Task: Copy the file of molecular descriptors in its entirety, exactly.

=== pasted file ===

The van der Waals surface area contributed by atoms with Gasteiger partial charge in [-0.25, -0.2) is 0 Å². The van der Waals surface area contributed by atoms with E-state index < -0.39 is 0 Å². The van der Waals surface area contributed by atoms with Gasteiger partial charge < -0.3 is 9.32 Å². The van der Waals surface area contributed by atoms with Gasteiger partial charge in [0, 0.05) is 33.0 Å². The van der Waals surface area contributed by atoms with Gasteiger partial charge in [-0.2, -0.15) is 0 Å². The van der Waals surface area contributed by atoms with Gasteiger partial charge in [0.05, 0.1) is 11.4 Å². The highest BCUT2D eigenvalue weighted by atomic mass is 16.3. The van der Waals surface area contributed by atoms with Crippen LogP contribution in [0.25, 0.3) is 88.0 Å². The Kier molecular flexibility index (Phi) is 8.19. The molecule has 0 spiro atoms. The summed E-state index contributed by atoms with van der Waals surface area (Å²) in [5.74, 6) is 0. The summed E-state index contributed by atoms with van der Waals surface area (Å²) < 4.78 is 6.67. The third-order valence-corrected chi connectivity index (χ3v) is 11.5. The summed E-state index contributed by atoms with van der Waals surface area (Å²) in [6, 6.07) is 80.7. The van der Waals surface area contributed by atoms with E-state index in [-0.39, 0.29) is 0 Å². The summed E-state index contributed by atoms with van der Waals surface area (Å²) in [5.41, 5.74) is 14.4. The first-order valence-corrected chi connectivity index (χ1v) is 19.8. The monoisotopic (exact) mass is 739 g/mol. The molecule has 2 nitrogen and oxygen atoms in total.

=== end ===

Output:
The van der Waals surface area contributed by atoms with Gasteiger partial charge in [-0.25, -0.2) is 0 Å². The van der Waals surface area contributed by atoms with E-state index < -0.39 is 0 Å². The van der Waals surface area contributed by atoms with Gasteiger partial charge < -0.3 is 9.32 Å². The van der Waals surface area contributed by atoms with Gasteiger partial charge in [0, 0.05) is 33.0 Å². The van der Waals surface area contributed by atoms with Gasteiger partial charge in [-0.2, -0.15) is 0 Å². The van der Waals surface area contributed by atoms with Gasteiger partial charge in [0.05, 0.1) is 11.4 Å². The highest BCUT2D eigenvalue weighted by atomic mass is 16.3. The van der Waals surface area contributed by atoms with Crippen LogP contribution in [0.25, 0.3) is 88.0 Å². The Kier molecular flexibility index (Phi) is 8.19. The molecule has 0 spiro atoms. The summed E-state index contributed by atoms with van der Waals surface area (Å²) in [5.74, 6) is 0. The summed E-state index contributed by atoms with van der Waals surface area (Å²) < 4.78 is 6.67. The third-order valence-corrected chi connectivity index (χ3v) is 11.5. The summed E-state index contributed by atoms with van der Waals surface area (Å²) in [6, 6.07) is 80.7. The van der Waals surface area contributed by atoms with E-state index in [-0.39, 0.29) is 0 Å². The summed E-state index contributed by atoms with van der Waals surface area (Å²) in [5.41, 5.74) is 14.4. The first-order valence-corrected chi connectivity index (χ1v) is 19.8. The monoisotopic (exact) mass is 739 g/mol. The molecule has 2 nitrogen and oxygen atoms in total.